Basic and translational science research mainly on the pathogenesis of HIV, inflammation in chronic HIV infection, and HIV latency-reversal strategies. This includes a huge focus on HIV cure, HIV persistence and the HIV reservoir.  UCSF CFAR-affiliates include the Gladstone Institute of Virology and Immunology and Vitalant, as well as the Division of Experimental Medicine in the Department of Medicine at Zuckerberg San Francisco General Hospital , all with many labs dedicated to specific pathogenesis and immunology and inflammation-based research. HIV laboratory-based research at the VA Medical Center also contributes to this important research platform. UCSF researchers can access the SCOPE and OPTIONS Cohorts at the Zuckerberg San Francisco General Hospital, and the UARTO Cohort in Mbarara, Uganda, providing clinical data and biological specimens, banked or in real time, for exploratory translational research studies. The wealth of population-based data paves the way for greater understanding of how people living with HIV manage the disease across the lifespan, including immune activation, cardiovascular risk and treatment intensification, and low-level viremia. The AIDS Specimen Bank, a large-scale repository, processes on average 25,000 specimens a year for research and clinicians addressing a myriad of research questions.  UCSF’s leadership in the DARE (Delaney AIDS Research Enterprise) and CARE (Collaboratory of AIDS Researchers for Eradication) Collaboratories, and the establishment of the amfAR HIV Cure Research Institute, have dedicated substantial financial and research resources to the search for a cure.

Treatment and Prevention Research

Treatment and Prevention Research: Researchers from UCSF and the San Francisco Department of Public Health (a UCSF CFAR affiliate) have taken the lead in HVTN (HIV Vaccine Trials Network) and HPTN (HIV Prevention Trials Network) studies, including those now focused on a SARS-CoV-2 vaccine. The Getting to Zero campaign and Bridge HIV focus on robust clinical-social/behavioral interventions to curb the transmission of HIV. The NIMH-funded Center for AIDS Prevention Studies (CAPS), the largest university- based research center in the world dedicated to social, behavioral, and policy science approaches to HIV, focuses resources on partnering with local organizations working with vulnerable populations, and the Health Disparities Core of the UCSF Center for AIDS Research supports emerging investigators in this area specifically. UCSF is one of the sites of the NIH-funded combined MACS/Women’s Interagency HIV Study cohorts, observational cohorts studying long-term implications of living with HIV among MSM and women. The need for broad accessibility to information is addressed by the Center for HIV Information, one of the most trafficked HIV information sites on the internet targeted to lay audiences, and housed within the VA. Many centers and departments address multiple areas of training and implementation. The Division of HIV, Infectious Diseases, and Global Medicine, the home of the world’s first HIV clinic, Ward 86, and the hub of HIV clinical care at UCSF, serves a diverse 2,500 patients over 28,000 clinical visits a year in their many clinics (HIV Primary Care, Hepatitis C Clinic, Women’s Clinic, Latino Clinic, PrEP Clinic, Adolescent Clinic, the RAPID program to initiate immediate treatment, the PHAST program to link and retain patients in interdisciplinary care, Infectious Disease Clinic, Drop-in Clinic, Pulmonary Clinic, Anal Dysplasia Clinic, substance use counseling services, and the Golden Compass program for older patients, the POP-UP program for homeless patients), and by engaging them in research. UCSF is an AIDS Clinical Trials Group (ACTG)  clinical research site (CRS). UCSF ACTG investigators design and  conduct clinical trials of HIV cure strategies, innovative therapies for HIV, viral hepatitis and tuberculosis, and COVID treatment and prevention strategies.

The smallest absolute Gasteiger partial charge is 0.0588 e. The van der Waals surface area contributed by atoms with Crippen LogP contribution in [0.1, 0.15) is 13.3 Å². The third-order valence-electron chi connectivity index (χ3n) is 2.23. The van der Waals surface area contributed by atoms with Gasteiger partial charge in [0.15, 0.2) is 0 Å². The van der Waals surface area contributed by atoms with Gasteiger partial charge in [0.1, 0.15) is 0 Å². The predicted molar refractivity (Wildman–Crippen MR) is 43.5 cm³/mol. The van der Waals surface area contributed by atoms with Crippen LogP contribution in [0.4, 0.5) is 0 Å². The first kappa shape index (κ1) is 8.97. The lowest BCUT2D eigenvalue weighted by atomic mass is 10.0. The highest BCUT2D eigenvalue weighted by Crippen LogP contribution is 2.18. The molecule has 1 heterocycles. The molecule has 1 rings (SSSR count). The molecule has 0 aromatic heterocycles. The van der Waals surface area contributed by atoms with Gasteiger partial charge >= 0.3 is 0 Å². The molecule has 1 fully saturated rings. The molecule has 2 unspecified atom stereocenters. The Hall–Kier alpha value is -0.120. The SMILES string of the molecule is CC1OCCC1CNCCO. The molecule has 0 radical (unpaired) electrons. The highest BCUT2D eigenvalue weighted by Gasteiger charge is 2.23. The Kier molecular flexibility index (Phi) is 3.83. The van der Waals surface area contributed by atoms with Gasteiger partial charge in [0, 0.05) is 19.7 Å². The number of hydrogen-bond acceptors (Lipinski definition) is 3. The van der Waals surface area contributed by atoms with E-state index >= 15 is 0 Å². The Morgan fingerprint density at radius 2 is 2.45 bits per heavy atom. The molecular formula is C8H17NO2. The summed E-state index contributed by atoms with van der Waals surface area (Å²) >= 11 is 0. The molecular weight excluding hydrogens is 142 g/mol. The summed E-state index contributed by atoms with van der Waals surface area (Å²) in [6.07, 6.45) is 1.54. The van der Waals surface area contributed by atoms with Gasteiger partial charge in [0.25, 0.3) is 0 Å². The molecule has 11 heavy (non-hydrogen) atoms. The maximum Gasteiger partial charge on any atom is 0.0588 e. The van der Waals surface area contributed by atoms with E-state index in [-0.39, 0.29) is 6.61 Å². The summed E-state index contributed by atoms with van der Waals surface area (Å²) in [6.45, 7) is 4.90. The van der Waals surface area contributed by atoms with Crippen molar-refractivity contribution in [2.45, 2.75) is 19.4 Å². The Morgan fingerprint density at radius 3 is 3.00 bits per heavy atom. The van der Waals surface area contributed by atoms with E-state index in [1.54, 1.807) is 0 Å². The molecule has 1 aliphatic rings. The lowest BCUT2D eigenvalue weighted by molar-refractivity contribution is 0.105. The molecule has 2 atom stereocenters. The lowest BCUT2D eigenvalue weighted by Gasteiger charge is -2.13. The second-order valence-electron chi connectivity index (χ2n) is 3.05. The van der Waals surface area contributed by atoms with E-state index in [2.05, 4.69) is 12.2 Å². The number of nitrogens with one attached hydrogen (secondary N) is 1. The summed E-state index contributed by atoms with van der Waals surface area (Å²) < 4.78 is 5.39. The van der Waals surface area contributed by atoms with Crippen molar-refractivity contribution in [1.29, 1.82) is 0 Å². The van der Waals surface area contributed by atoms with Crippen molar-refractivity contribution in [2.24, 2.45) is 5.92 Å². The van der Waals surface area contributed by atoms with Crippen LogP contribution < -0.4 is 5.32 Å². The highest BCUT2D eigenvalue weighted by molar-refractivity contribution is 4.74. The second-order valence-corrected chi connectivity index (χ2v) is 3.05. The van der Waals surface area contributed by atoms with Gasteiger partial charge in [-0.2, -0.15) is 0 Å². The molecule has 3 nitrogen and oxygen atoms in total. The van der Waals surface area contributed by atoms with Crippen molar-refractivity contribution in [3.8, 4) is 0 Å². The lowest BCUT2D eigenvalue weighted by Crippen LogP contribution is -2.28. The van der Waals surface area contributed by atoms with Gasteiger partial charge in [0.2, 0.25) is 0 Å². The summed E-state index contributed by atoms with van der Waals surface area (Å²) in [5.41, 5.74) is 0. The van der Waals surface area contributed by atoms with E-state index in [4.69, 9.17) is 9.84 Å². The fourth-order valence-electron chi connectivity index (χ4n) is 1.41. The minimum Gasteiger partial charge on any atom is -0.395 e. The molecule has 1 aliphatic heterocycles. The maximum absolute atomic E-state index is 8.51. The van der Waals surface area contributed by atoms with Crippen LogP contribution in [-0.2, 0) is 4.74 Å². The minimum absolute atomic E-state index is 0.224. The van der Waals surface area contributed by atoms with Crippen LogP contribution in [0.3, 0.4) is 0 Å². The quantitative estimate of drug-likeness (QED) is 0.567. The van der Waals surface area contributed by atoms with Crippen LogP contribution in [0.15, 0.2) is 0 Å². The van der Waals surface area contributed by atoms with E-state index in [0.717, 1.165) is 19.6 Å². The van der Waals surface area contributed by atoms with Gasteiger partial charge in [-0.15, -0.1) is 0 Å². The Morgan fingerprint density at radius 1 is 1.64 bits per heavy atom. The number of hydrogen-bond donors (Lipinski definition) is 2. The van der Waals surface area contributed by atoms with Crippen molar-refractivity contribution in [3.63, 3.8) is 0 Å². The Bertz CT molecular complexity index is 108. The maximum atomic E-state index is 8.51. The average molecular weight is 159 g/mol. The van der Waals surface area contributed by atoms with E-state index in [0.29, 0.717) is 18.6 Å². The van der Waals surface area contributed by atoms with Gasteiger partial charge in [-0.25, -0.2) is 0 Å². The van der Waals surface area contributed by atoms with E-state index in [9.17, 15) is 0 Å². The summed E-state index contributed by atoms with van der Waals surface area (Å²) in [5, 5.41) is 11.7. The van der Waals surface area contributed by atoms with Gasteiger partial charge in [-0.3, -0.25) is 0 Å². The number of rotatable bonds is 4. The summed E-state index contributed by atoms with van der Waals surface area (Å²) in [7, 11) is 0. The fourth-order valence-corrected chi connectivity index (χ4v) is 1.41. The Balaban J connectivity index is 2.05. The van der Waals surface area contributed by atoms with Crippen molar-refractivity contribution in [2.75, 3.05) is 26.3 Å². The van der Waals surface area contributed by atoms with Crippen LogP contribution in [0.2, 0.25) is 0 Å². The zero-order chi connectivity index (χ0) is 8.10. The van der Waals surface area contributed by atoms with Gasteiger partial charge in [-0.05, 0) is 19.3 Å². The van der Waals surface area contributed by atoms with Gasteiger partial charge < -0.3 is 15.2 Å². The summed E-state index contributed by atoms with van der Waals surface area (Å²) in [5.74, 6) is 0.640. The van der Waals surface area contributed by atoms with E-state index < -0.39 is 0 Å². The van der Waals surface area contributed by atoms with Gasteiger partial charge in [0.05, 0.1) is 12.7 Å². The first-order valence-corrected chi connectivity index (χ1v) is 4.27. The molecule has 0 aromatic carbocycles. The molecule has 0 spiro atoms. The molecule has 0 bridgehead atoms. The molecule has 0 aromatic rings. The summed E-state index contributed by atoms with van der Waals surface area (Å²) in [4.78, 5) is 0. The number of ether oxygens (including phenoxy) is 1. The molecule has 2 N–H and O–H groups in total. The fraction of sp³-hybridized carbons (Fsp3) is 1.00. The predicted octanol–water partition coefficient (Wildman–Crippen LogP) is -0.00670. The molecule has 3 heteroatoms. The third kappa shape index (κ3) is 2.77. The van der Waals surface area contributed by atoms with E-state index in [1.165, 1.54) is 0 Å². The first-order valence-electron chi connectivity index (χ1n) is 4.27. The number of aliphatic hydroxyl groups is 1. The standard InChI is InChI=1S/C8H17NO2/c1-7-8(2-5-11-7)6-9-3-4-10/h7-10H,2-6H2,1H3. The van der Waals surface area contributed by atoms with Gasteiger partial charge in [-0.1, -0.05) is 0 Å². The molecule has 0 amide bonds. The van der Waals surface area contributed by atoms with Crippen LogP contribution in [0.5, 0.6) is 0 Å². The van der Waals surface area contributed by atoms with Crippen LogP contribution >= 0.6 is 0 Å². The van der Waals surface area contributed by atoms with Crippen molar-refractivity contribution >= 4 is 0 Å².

International Research

International research:  Dr. Diane Havlir launched the SEARCH project, an ambitious intervention in 32 communities in Uganda and Kenya that has enrolled over 320,000 participants exploring the effects of early treatment and prevention on both health and economic outcomes. The Department of Epidemiology and Biostatistics, The Bixby Center for Reproductive Health, and researchers affiliated with CAPS, CFAR, the AIDS Education and Training Center, and ARI have all launched successful care and treatment projects, intervention studies, and capacity building partnerships in developing countries. Finally, UCSF's well-regarded Global Health Sciences program has taken the lessons learned in San Francisco and implemented them around the world for over thirty years. We conduct research, build capacity in scientists and healthcare personnel, improve data monitoring and use, provide technical assistance to governments, and much more.